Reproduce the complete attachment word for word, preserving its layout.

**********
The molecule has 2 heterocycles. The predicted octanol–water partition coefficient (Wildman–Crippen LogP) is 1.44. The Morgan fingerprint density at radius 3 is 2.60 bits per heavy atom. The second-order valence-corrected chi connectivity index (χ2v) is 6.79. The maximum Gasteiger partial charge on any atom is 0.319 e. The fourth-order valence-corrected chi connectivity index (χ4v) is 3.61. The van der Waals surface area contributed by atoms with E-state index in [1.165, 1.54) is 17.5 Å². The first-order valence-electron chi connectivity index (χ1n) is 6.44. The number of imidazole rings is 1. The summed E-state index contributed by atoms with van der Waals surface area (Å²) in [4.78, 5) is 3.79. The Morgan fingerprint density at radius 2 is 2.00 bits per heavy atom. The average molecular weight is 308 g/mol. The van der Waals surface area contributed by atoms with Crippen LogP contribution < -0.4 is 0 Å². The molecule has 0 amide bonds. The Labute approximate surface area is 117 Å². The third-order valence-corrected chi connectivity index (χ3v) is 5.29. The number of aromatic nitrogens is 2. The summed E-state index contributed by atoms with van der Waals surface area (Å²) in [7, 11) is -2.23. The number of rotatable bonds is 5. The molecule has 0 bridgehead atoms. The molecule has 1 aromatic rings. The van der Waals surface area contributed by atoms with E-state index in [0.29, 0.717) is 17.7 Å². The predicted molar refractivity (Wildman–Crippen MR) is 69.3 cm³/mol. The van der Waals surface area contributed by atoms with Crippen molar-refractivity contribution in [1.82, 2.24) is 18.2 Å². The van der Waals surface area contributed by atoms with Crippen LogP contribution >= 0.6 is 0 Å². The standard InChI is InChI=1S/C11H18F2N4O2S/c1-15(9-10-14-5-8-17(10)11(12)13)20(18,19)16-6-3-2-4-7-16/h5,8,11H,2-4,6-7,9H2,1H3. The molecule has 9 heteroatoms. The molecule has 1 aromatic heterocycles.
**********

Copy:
The molecule has 2 heterocycles. The predicted octanol–water partition coefficient (Wildman–Crippen LogP) is 1.44. The Morgan fingerprint density at radius 3 is 2.60 bits per heavy atom. The second-order valence-corrected chi connectivity index (χ2v) is 6.79. The maximum Gasteiger partial charge on any atom is 0.319 e. The fourth-order valence-corrected chi connectivity index (χ4v) is 3.61. The van der Waals surface area contributed by atoms with E-state index in [1.165, 1.54) is 17.5 Å². The first-order valence-electron chi connectivity index (χ1n) is 6.44. The number of imidazole rings is 1. The summed E-state index contributed by atoms with van der Waals surface area (Å²) in [4.78, 5) is 3.79. The Morgan fingerprint density at radius 2 is 2.00 bits per heavy atom. The average molecular weight is 308 g/mol. The van der Waals surface area contributed by atoms with Crippen LogP contribution < -0.4 is 0 Å². The molecule has 0 amide bonds. The Labute approximate surface area is 117 Å². The third-order valence-corrected chi connectivity index (χ3v) is 5.29. The number of aromatic nitrogens is 2. The summed E-state index contributed by atoms with van der Waals surface area (Å²) in [7, 11) is -2.23. The number of rotatable bonds is 5. The molecule has 0 bridgehead atoms. The molecule has 1 aromatic rings. The van der Waals surface area contributed by atoms with E-state index in [0.29, 0.717) is 17.7 Å². The predicted molar refractivity (Wildman–Crippen MR) is 69.3 cm³/mol. The van der Waals surface area contributed by atoms with Crippen molar-refractivity contribution in [1.82, 2.24) is 18.2 Å². The van der Waals surface area contributed by atoms with Crippen LogP contribution >= 0.6 is 0 Å². The standard InChI is InChI=1S/C11H18F2N4O2S/c1-15(9-10-14-5-8-17(10)11(12)13)20(18,19)16-6-3-2-4-7-16/h5,8,11H,2-4,6-7,9H2,1H3. The molecule has 9 heteroatoms. The molecule has 1 aromatic heterocycles.